Cool LEDs, Thanks to CFD

Jan. 8, 2009
A European manufacturer built lamps intended for retirement and nursing homes that used light emitting diodes (LEDs)

A European manufacturer built lamps intended for retirement and nursing homes that used light emitting diodes (LEDs) to cut energy consumption by more than 90%. Unfortunately, the first prototype overheated and using fans to cool the lamps wasn’t an option because they would be too noisy. So Voxdale, a Belgium-based engineering consulting firm, did a thermal simulation with FloEFD.Pro, CFD software that works inside Pro/Engineer and comes from Mentor Graphics Mechanical Analysis Div. (formerly Flomerics) in Marlborough, Mass.

Mentor Graphics Mechanical Analysis Div.

Each lamp contains six LEDs mounted on a 6-cmdiameter PCB cylinder. Each LED dissipates 2 W, and their maximum operating temperature is 105°C. A power supply in the enclosure has a maximum operating temperature of 70°C. The relatively small size of the housing (11 × 8 × 8 cm) and its close proximity to the ceiling complicated the thermal-management problem.

Voxdale President Ken Beyers modeled the light in Pro/Engineer. Program inputs for CFD included materials for the housing, heat sink, and PCB. The CFD analysis also included values for properties of the material connecting the LEDs to their aluminum heat sink, as well as the direction of gravity, important because the lamp is cooled by natural convection. Other parameters entered included the heat generated by the LED and power supply. Defining all the information needed to convert CAD geometry to a CFD model took about 30 min.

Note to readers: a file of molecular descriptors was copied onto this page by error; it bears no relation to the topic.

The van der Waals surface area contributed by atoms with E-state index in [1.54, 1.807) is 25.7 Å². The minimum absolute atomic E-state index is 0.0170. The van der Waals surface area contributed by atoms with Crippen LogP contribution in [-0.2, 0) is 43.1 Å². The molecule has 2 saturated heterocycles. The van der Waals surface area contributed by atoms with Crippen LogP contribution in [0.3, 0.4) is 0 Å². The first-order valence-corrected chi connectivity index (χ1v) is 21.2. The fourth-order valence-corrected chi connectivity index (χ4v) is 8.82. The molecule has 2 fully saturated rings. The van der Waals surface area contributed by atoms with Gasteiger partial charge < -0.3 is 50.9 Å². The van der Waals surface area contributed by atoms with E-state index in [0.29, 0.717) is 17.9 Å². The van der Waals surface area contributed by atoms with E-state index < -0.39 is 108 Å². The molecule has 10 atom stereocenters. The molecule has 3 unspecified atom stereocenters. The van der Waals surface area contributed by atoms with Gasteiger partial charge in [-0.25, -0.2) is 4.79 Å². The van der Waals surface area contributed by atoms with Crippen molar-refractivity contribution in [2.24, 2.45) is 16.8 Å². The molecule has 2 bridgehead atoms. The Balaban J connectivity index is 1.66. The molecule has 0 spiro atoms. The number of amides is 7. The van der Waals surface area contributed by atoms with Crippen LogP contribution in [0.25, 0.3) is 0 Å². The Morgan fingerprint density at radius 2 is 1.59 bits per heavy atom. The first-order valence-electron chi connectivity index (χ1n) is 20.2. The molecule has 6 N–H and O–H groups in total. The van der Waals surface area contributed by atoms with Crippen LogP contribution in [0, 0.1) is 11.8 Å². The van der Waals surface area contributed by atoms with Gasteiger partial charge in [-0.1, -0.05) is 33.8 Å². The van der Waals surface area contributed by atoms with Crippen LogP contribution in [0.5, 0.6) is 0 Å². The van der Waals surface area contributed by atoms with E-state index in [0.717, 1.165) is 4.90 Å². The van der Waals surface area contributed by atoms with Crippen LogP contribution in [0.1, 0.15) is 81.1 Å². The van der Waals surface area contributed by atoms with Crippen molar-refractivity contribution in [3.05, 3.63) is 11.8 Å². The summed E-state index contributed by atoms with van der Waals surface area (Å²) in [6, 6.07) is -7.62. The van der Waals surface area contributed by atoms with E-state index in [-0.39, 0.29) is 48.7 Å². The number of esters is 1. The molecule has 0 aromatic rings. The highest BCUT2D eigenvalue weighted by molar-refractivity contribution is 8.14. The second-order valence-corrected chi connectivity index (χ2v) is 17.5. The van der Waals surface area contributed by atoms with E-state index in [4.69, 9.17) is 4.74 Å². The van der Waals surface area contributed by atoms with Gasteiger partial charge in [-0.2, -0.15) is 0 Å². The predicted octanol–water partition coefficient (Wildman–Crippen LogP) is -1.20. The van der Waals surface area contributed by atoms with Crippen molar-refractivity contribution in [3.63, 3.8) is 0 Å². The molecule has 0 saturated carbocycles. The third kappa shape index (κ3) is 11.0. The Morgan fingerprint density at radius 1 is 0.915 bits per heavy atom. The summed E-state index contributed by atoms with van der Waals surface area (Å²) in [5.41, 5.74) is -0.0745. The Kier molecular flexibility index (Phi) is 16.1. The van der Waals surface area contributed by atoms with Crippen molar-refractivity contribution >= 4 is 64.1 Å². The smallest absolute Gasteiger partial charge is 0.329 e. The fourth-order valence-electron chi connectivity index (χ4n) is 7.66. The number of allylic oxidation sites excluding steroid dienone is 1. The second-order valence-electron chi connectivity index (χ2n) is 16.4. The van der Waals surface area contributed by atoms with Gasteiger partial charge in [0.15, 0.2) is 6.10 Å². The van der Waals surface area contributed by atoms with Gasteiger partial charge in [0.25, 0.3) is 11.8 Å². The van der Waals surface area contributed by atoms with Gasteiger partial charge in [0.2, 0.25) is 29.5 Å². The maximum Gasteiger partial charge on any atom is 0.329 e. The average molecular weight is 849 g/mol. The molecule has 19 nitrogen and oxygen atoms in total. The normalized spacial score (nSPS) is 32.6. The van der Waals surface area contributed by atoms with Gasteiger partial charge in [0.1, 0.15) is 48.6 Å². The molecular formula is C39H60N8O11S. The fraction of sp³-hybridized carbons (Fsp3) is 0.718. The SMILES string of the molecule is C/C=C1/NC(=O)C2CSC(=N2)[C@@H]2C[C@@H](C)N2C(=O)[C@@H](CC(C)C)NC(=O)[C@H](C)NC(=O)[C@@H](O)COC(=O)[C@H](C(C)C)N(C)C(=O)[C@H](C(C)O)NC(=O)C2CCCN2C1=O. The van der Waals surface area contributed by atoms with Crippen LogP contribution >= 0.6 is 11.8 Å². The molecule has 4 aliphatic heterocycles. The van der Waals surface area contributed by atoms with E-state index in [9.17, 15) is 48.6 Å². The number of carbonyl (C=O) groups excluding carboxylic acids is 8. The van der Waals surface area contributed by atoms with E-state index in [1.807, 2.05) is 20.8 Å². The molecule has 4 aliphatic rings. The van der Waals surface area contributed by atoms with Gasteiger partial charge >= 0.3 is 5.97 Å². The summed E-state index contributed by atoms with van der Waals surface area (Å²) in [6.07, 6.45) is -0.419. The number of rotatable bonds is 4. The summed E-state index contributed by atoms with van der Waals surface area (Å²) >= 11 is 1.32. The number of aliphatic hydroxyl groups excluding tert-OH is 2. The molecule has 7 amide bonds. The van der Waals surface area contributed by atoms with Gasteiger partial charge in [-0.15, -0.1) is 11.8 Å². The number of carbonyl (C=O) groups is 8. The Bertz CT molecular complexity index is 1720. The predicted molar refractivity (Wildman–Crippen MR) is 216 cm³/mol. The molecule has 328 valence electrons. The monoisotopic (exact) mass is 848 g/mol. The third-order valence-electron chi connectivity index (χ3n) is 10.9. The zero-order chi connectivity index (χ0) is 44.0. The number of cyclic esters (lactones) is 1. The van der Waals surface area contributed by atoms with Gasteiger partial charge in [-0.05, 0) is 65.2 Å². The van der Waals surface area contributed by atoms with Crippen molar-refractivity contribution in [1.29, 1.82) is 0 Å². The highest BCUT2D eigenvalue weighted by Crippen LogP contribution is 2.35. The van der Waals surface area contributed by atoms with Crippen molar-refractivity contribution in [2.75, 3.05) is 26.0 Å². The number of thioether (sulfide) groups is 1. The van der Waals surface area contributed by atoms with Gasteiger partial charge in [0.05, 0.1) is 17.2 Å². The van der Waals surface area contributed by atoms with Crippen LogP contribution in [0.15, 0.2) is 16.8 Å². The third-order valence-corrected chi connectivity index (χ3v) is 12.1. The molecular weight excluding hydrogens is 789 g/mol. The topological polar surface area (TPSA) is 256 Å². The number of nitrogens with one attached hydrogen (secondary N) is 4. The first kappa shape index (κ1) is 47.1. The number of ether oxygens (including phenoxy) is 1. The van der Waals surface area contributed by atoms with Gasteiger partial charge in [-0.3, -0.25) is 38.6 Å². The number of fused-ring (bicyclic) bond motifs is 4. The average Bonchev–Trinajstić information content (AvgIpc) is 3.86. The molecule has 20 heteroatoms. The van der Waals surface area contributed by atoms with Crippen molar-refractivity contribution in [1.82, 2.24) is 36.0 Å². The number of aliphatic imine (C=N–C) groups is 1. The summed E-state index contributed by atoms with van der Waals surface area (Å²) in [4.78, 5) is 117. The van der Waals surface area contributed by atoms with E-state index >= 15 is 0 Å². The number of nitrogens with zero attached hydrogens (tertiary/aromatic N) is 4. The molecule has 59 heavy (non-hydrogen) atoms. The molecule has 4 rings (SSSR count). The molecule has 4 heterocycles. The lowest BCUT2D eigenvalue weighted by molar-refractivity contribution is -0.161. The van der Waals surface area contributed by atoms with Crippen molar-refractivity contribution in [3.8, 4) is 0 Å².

The next step was getting the CFD software to mesh the fluid path around and through the housing. First came generating a coarse mesh to perform a fast simulation for a quick check. Results appeared realistic, so a finer mesh was generated for more accurate results. With the finer mesh, results took about an hour. They highlighted the basic design flaw: The housing needed more outlets to get air flowing freely through it.

Beyers increased the number of the vents while being mindful that the manufacturer wanted to minimize them for aesthetic reasons. “The change boosted airflow through the housing,” he says. “In fact, air sped through it at an amazing 6 to 7 m/ sec. This actually created another problem. The air did not stay in the housing long enough for much heat to transfer. So we reduced the size of the vents a bit. Interestingly, we found vents that are too big actually make the LEDs run hotter, which seems counterintuitive.”

Physical testing of the new prototype showed temperatures of the LEDs and power supply matched the simulation prediction.

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